The Dangers of Compassion Fatigue
Posted on January 27, 2017
Empathetic intensity, or the transfer of emotions and pain from a client experiencing trauma to an empathetic helper, puts us at risk for compassion fatigue, vicarious trauma, and secondary trauma. These are REAL risks and have a tremendous impact on our psychological, medical, and social health. In this post, we will examine compassion fatigue, which happens when empathetic intensity overwhelms our ability to engage effectively in the healing process.
In the cup analogy, compassion fatigue is a gradual process that occurs over a period of days, months, or years. Over this time, the pain and hurt expressed by clients fill up our cup faster than we can reduce the overall amount of pain and stress in that cup. As our cup fills, we become less sharp, we start to feel tired and fatigued, and we have trouble being empathetic with clients. In the extreme, we can go into crisis, lose their positive view of the world and people, and become ineffective in our work.
There is something we do in our work that requires an incredible amount of robustness and resiliency. While I have never seen a scientific explanation of how we do it, it is critical to our ability to engage and be a meaningful part of our clients’ healing and change journeys. Somehow, we can connect with the intense suffering and pain of others, while keeping enough space in our cups strategically implement best practice interventions and care.
It’s as if we have a protective coating around our hearts. We sit with one client and hear their stories of abuse, violence, and hardship. Our ability to connect with this pain at a very deep level reassures the client that we understand their struggles and that they are worthy of our respect, compassion, and time.
After these interactions, we seem to generally be able to shake off this exposure to pain and trauma. Not only do we not allow this pain to overwhelm us, but we also find the robustness to go right into another meeting with a client, where we might hear new stories of pain and hardship. We again shake this off and confront the next struggle and trauma with the same level of compassion and empathy.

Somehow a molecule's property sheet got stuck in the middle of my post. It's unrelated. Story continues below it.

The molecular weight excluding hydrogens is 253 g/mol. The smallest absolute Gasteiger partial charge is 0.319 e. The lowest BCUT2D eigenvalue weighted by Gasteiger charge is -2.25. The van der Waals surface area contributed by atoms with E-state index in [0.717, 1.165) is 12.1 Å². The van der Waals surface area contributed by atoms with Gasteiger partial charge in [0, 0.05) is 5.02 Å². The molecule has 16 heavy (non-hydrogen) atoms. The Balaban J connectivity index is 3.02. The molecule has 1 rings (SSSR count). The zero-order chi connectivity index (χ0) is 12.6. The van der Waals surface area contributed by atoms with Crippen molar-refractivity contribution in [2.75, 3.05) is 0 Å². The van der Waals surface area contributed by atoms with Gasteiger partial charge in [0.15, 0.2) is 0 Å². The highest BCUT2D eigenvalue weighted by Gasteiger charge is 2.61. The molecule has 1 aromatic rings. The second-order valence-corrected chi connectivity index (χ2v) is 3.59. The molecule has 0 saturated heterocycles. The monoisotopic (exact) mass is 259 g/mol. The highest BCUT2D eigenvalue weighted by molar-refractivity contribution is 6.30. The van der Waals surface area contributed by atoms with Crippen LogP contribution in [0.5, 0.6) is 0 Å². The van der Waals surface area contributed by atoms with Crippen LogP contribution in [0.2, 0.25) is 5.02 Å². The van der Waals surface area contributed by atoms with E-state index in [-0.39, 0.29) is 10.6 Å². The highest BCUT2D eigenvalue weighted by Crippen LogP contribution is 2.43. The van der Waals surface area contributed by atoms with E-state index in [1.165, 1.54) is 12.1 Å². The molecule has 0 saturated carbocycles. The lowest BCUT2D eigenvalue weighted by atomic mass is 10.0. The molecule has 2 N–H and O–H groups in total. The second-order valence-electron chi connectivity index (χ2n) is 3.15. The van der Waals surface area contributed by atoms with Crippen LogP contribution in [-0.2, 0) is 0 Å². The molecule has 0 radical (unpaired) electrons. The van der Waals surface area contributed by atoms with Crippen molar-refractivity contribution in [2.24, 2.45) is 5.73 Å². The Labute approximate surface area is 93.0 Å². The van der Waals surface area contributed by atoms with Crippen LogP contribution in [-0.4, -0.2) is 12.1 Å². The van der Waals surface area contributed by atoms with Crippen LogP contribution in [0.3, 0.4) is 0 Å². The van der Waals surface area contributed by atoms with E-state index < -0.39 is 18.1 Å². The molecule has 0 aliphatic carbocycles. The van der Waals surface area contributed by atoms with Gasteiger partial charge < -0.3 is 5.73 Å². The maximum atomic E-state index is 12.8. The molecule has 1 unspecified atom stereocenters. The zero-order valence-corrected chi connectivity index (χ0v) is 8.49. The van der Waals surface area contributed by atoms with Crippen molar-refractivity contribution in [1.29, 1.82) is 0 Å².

I have not yet found anything in my research to explain how we can expose ourselves to intense levels of suffering without it filling up our cups. Everything that I read shows that the contagious nature of emotions should overwhelm us and prevent us from meeting clients’ pain and suffering with hope and positive regard. There’s something very special and unusual about people who can maintain a positive worldview and a sense of hope for the future when they confront the traumas that impact people they care about so deeply.
While this ability is almost superhuman, many of us have at one time or the other experienced compassion fatigue. Maybe we feel like we don’t have enough time in the day to give the clients everything we want to give them. Other times, we might know what they need, but there may not be a resource in the community to help them reach their goals. Additionally, hearing struggle after trauma after hardship can just wear us down, especially if there are not enough positive client outcomes to offset the setbacks and difficulties.
The most common impact of compassion fatigue is that, as our cup fills up with the negative life experiences of our clients, our worldview can start to become cynical. When this happens, things like homelessness, our political reality, racism, poverty, and other social problems can seem especially overwhelming. It might look like these issues may never end, and that we have little power to make any meaningful change. No matter how hard we work, tomorrow there will be homelessness, tomorrow there will be poverty, tomorrow a child will be abused, tomorrow a person of color will experience racism, and tomorrow a family will go to bed hungry.
Compassion fatigue makes the negatives of our work outweigh the incredible accomplishments of our clients. It hides our impact from our own eyes, and can make us feel insignificant. The fact that compassion fatigue happens over time can also make it difficult for us to realize that the trauma we face in our work is gradually filling up our cup, and having more and more of a negative impact on our health and world view.
While I have come to conclude that most of us “should” be struggling with compassion fatigue, the reality I see on the ground is much different. Instead of hopelessness and resignation, I find passionate people all across the country who have dedicated their lives to their communities and those that are struggling. You are a freak of nature!
I want to open up the comments today for you to share any experiences you have had with compassion fatigue. Also, please share ways that you counteract all the negative stories and hardships you hear on a regular basis with the positive aspects of your work and life in general. Please take care of yourselves!